- The application of the two sections, triggered by a non-arm’s length (i.e. diversionary) transaction, will result in the doubling up of the taxation, interest and penalties attached to the diversionary transaction(s). This is because the s31 adjustments will almost inevitably be replicated as s9D adjustments for the same transaction(s). This is a particularly harsh result and should be addressed.
- It is suggested that this double taxation could be avoided by ensuring that any s31 adjustment is taken into account in reducing the net income determined in accordance with the provisions of s9D.
- As indicated above, it is also submitted that the current proviso’s (a) and (b) to s9D(9)(b)(ii) are unclear and create uncertainty. There is simply too much left open to Minister/Commissioner discretion. As a result, the fundamental principle of certainty in taxation is lost. It would appear the purpose is not to invoke the provisions of s9D, where arm’s length prices have been used (proviso (b) refers). If the suggested simplification above is followed, these proviso’s would no longer be required.
- The suggested amendment follows the existing draft provision of s9D(9)(b)(i), which excludes transactions from the provisions of s9D, where they relate to a business establishment and the taxpayer has complied with the provisions of s31. The whole exclusion from the business establishment exclusion of s9D found in s9D(9)(b) could therefore be greatly reduced and could read as follows:
"Provided that the provisions of this paragraph shall not apply to any receipts or accruals derived from any international agreement as defined in section 31, between connected persons, unless the consideration in respect of such agreement reflects an arm’s length price that is consistent with the provisions of section 31;"
- It is suggested that this more simplified provision would provide an ample deterrent for any one considering a diversionary transaction.
- Firstly, the business establishment exclusion, through the definition of business establishment, already has an in-built protection in terms of the substance required for a business establishment as defined and also includes a bona fide business purpose test.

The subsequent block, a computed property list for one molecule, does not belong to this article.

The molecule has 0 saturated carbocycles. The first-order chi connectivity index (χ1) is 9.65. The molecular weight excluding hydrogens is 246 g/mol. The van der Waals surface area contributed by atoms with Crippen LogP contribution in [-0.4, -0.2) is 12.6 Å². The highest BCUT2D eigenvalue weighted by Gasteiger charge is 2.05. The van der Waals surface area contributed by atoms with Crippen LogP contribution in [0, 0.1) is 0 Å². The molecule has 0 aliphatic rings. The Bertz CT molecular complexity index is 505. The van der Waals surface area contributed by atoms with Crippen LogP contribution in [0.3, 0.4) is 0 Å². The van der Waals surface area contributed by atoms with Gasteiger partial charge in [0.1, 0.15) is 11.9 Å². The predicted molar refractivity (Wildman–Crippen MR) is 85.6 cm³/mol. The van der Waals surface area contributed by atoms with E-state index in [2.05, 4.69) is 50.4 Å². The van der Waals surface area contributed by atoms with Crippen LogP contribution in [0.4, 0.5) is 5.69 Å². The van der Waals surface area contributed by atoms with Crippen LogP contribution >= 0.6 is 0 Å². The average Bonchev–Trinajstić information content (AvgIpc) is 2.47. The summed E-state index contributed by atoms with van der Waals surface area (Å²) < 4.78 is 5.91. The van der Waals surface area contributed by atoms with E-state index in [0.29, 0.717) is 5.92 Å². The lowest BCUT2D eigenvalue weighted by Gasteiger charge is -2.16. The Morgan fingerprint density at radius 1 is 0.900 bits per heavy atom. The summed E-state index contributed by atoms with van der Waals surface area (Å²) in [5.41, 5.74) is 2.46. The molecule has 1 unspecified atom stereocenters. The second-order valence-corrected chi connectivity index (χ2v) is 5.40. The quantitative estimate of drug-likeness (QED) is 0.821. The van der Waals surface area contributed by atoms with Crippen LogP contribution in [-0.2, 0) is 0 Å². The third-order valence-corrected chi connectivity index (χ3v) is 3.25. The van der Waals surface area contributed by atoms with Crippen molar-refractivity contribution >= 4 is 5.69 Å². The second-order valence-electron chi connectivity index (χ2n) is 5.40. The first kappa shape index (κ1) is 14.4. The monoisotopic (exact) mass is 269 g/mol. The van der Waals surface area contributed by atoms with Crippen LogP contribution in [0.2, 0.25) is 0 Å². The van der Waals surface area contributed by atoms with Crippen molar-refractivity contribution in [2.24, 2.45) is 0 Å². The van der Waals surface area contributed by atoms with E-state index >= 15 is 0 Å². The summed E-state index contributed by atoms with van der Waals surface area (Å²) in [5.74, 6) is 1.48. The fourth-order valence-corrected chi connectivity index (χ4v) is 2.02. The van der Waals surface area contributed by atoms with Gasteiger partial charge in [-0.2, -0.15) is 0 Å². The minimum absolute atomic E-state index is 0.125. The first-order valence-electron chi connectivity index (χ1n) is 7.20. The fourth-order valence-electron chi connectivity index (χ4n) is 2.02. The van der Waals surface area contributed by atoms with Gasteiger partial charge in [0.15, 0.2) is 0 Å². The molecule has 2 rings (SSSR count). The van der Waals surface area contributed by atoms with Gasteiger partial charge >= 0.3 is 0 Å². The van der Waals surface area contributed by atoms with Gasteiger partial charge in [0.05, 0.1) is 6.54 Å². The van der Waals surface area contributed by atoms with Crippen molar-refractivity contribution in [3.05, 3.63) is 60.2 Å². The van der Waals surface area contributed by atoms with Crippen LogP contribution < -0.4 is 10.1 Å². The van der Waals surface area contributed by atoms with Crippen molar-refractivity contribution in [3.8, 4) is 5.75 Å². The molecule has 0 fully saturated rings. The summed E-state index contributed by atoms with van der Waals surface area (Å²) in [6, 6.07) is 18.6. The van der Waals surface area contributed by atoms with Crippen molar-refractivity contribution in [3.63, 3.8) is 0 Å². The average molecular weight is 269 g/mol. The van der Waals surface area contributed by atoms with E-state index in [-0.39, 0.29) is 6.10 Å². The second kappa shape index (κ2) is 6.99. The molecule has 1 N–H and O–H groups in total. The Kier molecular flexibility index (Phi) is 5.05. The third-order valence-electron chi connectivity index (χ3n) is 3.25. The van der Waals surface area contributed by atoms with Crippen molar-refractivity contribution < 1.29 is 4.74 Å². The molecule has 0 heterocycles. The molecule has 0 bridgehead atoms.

- Secondly, if s31 is not complied with, the business establishment exclusion can not be claimed and taxation, interest and penalties will arise in the year of the diversionary transaction.
- Further certainty could be added by the introduction, in the future, of a formal APA (advance pricing agreement) procedure. This intention could be noted in the Explanatory Memorandum. It is also recommended that until then, the existing practice of taxpayers being able to assume that observance of the guidelines set out in the 1999 transfer pricing practice note, should provide a ‘safe harbour’ in respect of s31, should continue. This too could be explained in the Explanatory Memorandum.
- Withdraw 1-year lease period requirement for business establishments
- Paragraph (a) of the "business establishment" definition in s9D(1) requires, inter alia, that leased property should be held for at least one year.
- However, although it is appreciated that this requirement is seeking an element of permanence, it is submitted that it is restrictive. It does not take into account the fact that initial set-up operations might not satisfy this requirement. For example, the current draft could be construed as disqualifying establishments occupying temporary accommodation in anticipation of a permanent premises. It also prejudices taxpayers who are forced by commercial considerations to (say) sign a short initial lease. There may be several other examples of where the taxpayer intends to, and does indeed, establish a fixed presence exceeding a year but where the actual premises leased do not meet the 1-year test.
- It is therefore submitted that the 1-year requirement should be withdrawn or, at the very least, that the definition allow for more than one lease which perhaps "in aggregate" exceeds one year.
- Foreign intermediate holding companies for SA multinationals